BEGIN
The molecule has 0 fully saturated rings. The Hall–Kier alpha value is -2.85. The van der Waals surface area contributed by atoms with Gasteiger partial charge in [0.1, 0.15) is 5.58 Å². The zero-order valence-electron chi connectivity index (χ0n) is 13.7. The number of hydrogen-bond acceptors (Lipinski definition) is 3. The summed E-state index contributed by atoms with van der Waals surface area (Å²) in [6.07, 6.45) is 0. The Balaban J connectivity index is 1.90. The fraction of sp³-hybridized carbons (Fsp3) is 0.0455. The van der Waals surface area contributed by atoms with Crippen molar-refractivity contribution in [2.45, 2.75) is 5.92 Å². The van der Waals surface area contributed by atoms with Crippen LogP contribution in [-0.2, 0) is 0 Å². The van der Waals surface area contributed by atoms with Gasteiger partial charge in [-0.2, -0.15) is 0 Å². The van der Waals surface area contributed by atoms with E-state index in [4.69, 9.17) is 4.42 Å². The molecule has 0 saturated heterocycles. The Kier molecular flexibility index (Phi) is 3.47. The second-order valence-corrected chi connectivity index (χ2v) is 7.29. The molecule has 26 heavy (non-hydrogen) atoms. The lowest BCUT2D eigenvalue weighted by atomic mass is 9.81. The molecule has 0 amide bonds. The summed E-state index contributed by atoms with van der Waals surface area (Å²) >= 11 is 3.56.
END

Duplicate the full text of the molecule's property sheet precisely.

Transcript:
The molecule has 0 fully saturated rings. The Hall–Kier alpha value is -2.85. The van der Waals surface area contributed by atoms with Gasteiger partial charge in [0.1, 0.15) is 5.58 Å². The zero-order valence-electron chi connectivity index (χ0n) is 13.7. The number of hydrogen-bond acceptors (Lipinski definition) is 3. The summed E-state index contributed by atoms with van der Waals surface area (Å²) in [6.07, 6.45) is 0. The Balaban J connectivity index is 1.90. The fraction of sp³-hybridized carbons (Fsp3) is 0.0455. The van der Waals surface area contributed by atoms with Crippen molar-refractivity contribution in [2.45, 2.75) is 5.92 Å². The van der Waals surface area contributed by atoms with Crippen LogP contribution in [-0.2, 0) is 0 Å². The van der Waals surface area contributed by atoms with Gasteiger partial charge in [-0.2, -0.15) is 0 Å². The van der Waals surface area contributed by atoms with E-state index in [4.69, 9.17) is 4.42 Å². The molecule has 0 saturated heterocycles. The Kier molecular flexibility index (Phi) is 3.47. The second-order valence-corrected chi connectivity index (χ2v) is 7.29. The molecule has 26 heavy (non-hydrogen) atoms. The lowest BCUT2D eigenvalue weighted by atomic mass is 9.81. The molecule has 0 amide bonds. The summed E-state index contributed by atoms with van der Waals surface area (Å²) >= 11 is 3.56.